There’s little more to say, other than to state that while the events that
took place in El Salvador during that period were utterly horrendous, they
occurred in the context of several decades of regional tumult with easily
identifiable causal links to U.S. foreign policy. When we broaden the
picture in this way, the number of deaths linked to Washington potentially
reach into the hundreds of thousands, spread across a broad collection of
Latin American nations.

Daniel Kovalik
<http://www.law.pitt.edu/people/adjunct-faculty/daniel-kovalik>, a human
rights lawyer and Professor at the University of Pittsburgh, is among a
small group of academics that have dedicated their time to write about the
bitter legacy of these crimes. When I contacted him for comment, he told me
that the U.S.’ “war on Latin America” really began in 1962 in response to
the emergence of Liberation Theology, a Marxist-influenced school of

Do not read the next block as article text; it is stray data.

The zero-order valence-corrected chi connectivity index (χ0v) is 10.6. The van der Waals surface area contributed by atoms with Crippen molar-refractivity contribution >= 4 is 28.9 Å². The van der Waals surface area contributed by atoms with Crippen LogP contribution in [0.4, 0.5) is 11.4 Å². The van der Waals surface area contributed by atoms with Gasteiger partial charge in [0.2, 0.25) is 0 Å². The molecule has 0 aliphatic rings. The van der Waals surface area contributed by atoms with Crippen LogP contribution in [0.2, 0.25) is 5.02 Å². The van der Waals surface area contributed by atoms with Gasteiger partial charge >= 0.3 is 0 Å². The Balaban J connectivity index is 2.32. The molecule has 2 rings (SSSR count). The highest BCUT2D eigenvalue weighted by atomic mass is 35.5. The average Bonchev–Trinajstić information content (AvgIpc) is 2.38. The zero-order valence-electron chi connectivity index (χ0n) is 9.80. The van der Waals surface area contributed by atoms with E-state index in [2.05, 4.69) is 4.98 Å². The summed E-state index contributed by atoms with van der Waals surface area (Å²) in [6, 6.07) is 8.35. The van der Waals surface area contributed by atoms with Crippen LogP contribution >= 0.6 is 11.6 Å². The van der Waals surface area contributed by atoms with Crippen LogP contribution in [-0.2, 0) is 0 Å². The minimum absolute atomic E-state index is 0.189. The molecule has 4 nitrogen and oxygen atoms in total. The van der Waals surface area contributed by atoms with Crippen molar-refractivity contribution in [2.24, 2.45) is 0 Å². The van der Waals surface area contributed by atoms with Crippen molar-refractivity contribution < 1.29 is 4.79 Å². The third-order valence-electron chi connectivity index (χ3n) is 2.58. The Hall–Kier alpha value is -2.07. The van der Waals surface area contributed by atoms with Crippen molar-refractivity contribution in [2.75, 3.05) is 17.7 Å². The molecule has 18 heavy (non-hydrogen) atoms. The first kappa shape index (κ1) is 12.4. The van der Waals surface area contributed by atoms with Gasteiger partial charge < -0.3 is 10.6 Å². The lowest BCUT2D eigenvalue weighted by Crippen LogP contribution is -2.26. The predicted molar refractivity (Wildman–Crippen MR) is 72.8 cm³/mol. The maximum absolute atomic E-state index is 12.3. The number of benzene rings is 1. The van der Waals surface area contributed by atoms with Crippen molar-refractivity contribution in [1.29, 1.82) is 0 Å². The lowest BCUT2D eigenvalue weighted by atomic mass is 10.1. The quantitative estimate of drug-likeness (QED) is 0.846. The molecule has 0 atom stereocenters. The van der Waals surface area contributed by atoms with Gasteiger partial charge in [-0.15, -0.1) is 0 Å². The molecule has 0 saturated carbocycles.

thought within Catholicism which emphasized social justice and advocated
peaceful activism designed to improve the lives of the poor.

American assaults on multiple societies below its southern border were
“designed, in large part, to wipe out that movement” Kovalik suggested,
recalling that “we know from its training manuals and training exercises as
well, the [U.S.-run] School of the Americas <http://www.soaw.org/> trained
Latin American military personnel to view community priests as suspect and
to attack them accordingly.”

“The result was the murder of scores of Catholic priests, nuns and a number
of Bishops from 1962 and continuing indeed to the present time,” he added.

As Kovalik indicated, the consequences of this war on Liberation Theology,
and other popular movements associated with it within the continent can be
seen today in societies that are still recovering from their brutal past
By contrast, a substantial portion of those in the United States that bear
some responsibility for the horrors of that period remain comfortably

The fact of such injustice is a familiar story; Washington’s legacy of
destruction in Latin America, sadly, is still news to many north of the Rio